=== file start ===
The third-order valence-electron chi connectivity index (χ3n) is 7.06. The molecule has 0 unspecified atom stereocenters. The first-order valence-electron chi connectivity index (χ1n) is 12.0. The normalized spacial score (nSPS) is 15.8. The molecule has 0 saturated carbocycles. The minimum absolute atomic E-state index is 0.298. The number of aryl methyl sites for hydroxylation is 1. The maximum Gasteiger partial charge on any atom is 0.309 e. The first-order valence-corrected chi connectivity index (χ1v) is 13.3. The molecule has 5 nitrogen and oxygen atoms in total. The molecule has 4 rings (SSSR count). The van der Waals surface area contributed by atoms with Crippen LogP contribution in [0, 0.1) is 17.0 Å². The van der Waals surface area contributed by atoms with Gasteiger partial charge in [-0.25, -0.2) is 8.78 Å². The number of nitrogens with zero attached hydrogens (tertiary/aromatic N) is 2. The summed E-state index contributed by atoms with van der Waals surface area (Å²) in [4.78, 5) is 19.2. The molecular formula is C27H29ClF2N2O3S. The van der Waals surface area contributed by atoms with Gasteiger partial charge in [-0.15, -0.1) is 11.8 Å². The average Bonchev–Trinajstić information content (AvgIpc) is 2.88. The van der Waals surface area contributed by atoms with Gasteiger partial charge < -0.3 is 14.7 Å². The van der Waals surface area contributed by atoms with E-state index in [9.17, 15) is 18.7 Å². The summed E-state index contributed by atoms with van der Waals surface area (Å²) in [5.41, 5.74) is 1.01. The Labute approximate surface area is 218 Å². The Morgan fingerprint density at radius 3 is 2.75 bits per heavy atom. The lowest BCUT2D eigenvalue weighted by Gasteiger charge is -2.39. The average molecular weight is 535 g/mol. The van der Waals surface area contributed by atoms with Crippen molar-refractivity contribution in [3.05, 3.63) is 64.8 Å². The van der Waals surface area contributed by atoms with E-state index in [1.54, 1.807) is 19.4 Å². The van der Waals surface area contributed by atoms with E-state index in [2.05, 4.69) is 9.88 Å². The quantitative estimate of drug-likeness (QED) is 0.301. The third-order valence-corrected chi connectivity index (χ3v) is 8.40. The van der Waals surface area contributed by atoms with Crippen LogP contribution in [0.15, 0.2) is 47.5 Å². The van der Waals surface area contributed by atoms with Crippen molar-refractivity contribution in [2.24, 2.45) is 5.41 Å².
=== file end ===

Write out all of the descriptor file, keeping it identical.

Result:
The third-order valence-electron chi connectivity index (χ3n) is 7.06. The molecule has 0 unspecified atom stereocenters. The first-order valence-electron chi connectivity index (χ1n) is 12.0. The normalized spacial score (nSPS) is 15.8. The molecule has 0 saturated carbocycles. The minimum absolute atomic E-state index is 0.298. The number of aryl methyl sites for hydroxylation is 1. The maximum Gasteiger partial charge on any atom is 0.309 e. The first-order valence-corrected chi connectivity index (χ1v) is 13.3. The molecule has 5 nitrogen and oxygen atoms in total. The molecule has 4 rings (SSSR count). The van der Waals surface area contributed by atoms with Crippen LogP contribution in [0, 0.1) is 17.0 Å². The van der Waals surface area contributed by atoms with Gasteiger partial charge in [-0.25, -0.2) is 8.78 Å². The number of nitrogens with zero attached hydrogens (tertiary/aromatic N) is 2. The summed E-state index contributed by atoms with van der Waals surface area (Å²) in [4.78, 5) is 19.2. The molecular formula is C27H29ClF2N2O3S. The van der Waals surface area contributed by atoms with Gasteiger partial charge in [-0.15, -0.1) is 11.8 Å². The average Bonchev–Trinajstić information content (AvgIpc) is 2.88. The van der Waals surface area contributed by atoms with Gasteiger partial charge < -0.3 is 14.7 Å². The van der Waals surface area contributed by atoms with E-state index in [9.17, 15) is 18.7 Å². The summed E-state index contributed by atoms with van der Waals surface area (Å²) in [5.41, 5.74) is 1.01. The Labute approximate surface area is 218 Å². The Morgan fingerprint density at radius 3 is 2.75 bits per heavy atom. The lowest BCUT2D eigenvalue weighted by Gasteiger charge is -2.39. The average molecular weight is 535 g/mol. The van der Waals surface area contributed by atoms with Crippen molar-refractivity contribution in [3.05, 3.63) is 64.8 Å². The van der Waals surface area contributed by atoms with E-state index in [1.54, 1.807) is 19.4 Å². The van der Waals surface area contributed by atoms with E-state index in [2.05, 4.69) is 9.88 Å². The quantitative estimate of drug-likeness (QED) is 0.301. The third-order valence-corrected chi connectivity index (χ3v) is 8.40. The van der Waals surface area contributed by atoms with Crippen LogP contribution in [0.15, 0.2) is 47.5 Å². The van der Waals surface area contributed by atoms with Crippen molar-refractivity contribution in [2.24, 2.45) is 5.41 Å².